The Victorian Ashland/Lake eastbound station house, looking north on Ashland Avenue on September 23, 2003. The station used to have matching stairs on both sides, but both east side stairs were removed as a result of road widening many years ago. Click here for a larger view. (Photo by Graham Garfield)

Ashland (1600W/200N)
Ashland Avenue and Lake Street, Near West Side

Service Notes:

Green Line: Lake

Pink Line: Lake

Accessible Station

Quick Facts:

Address: 1601 W. Lake Street
Established: November 6, 1893
Original Line: Lake Street Elevated
Previous Names: none

Skip-Stop Type:

Station (1951)

Station (1951-1993)

Rebuilt: 1996
(historic restoration/renovation)
Status: In Use


Ashland/Lake station is typical of those built in 1892-93 for the Lake Street Elevated Railroad, designed by its engineering staff and built by the Lloyd and Pennington Company.

End elevation for a typical Lake Street elevated station. Nearly all the stations on this line were originally identical; today only two survive. Click here for a larger view. (Drawing from the Graham Garfield Collection)

The station has twin station houses and side platforms for boarding inbound and outbound trains. The station houses are designed in a Queen Anne style with a Victorian Gothic influence. Each is symmetrical (which is unusual for the Queen Anne style), with corrugated metal siding and decorative detail in the metal and wood trim around the windows and in panels below. The front of each station house has a rectangular bay window, with a decorative diamond pattern in panels under the windows. A belt rail divides the exterior horizontally beneath the windows. The station houses have gabled roofs with two windowless gabled dormers each. Each roof is topped with a square cupola with a diamond pattern and a steeply hipped roof with a small gabled dormer in each of the four sides. The top of the cupola and the front point of the cupola dormers, roof dormers, and platform canopies are finished with decorative curlicue finials. These structures represent a unique attempt to apply the Queen Anne architectural style. They originally had chimneys, now gone on the two remaining stations.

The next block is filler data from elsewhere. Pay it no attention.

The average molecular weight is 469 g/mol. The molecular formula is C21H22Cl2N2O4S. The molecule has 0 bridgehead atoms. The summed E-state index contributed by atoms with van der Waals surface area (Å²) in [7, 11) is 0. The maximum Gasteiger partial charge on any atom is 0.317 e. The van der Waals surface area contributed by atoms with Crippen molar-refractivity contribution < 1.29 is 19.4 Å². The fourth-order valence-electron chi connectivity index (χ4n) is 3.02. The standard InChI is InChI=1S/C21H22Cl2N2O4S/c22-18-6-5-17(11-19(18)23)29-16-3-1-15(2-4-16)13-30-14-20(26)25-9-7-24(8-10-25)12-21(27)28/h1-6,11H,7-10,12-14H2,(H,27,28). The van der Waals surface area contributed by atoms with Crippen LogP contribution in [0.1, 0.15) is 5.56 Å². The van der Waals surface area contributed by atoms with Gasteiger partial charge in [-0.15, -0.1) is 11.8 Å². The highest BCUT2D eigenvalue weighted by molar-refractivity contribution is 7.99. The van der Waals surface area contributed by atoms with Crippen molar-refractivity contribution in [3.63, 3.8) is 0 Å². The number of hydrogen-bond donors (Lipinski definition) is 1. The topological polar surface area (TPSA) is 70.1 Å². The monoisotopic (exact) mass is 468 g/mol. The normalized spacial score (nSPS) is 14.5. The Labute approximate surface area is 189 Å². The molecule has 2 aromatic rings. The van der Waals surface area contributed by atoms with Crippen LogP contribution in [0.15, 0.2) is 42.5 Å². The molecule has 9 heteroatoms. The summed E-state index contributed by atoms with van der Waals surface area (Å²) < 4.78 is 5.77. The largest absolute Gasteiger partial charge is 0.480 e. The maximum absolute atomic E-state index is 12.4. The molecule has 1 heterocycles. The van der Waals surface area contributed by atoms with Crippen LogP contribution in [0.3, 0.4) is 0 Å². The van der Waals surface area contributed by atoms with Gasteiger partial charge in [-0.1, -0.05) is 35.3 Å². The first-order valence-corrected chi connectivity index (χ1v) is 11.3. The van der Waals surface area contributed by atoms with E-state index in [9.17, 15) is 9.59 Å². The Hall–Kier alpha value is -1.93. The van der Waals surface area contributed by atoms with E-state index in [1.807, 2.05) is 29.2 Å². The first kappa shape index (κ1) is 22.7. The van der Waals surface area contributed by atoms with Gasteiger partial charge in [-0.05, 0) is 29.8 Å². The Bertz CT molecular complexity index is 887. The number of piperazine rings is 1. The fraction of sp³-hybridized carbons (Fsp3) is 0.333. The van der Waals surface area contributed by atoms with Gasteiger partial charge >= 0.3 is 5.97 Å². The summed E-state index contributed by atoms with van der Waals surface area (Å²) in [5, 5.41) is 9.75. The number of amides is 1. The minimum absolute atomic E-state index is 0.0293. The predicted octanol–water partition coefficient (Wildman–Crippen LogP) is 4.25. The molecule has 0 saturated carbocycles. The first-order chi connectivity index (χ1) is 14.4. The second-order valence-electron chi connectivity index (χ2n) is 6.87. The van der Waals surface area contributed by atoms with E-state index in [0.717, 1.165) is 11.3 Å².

There were originally four stairways from the street up to the station houses: two to each station house, and one on each side of Ashland Avenue. Some stairs have since been relocated or removed because of the widening of Ashland Avenue. The stairs led into the station houses, each of which had its own ticket agent and inside waiting room. The uneconomical labor requirements of the track-level station having separate agents for each direction of travel -- a problem shared by the original Loop Elevated stations as well -- was recognized by the railroad company by the early 20th century, but was not rectified until the CTA renovated the station in the 1990s, when the fare collection was consolidated onto one side with a bridge over the tracks to access the other platform.

The side platforms were covered by tin-covered peaked-roof canopies supported by a row of steel center posts. The posts had decorative elements cast into them, most notably in the top angle bracket that supported the canopy braces. The canopies originally covered the full length of the platforms, approximately four railcars long. As the platforms were extended to accommodate longer trains, the canopies only covered the original section of the platform nearest to the station houses. The Lake Street Elevated stations also originally had elaborate railings on the platforms, replaced several times, although Ashland still has some sections of original railing.


Closing, Reopening, and Modifications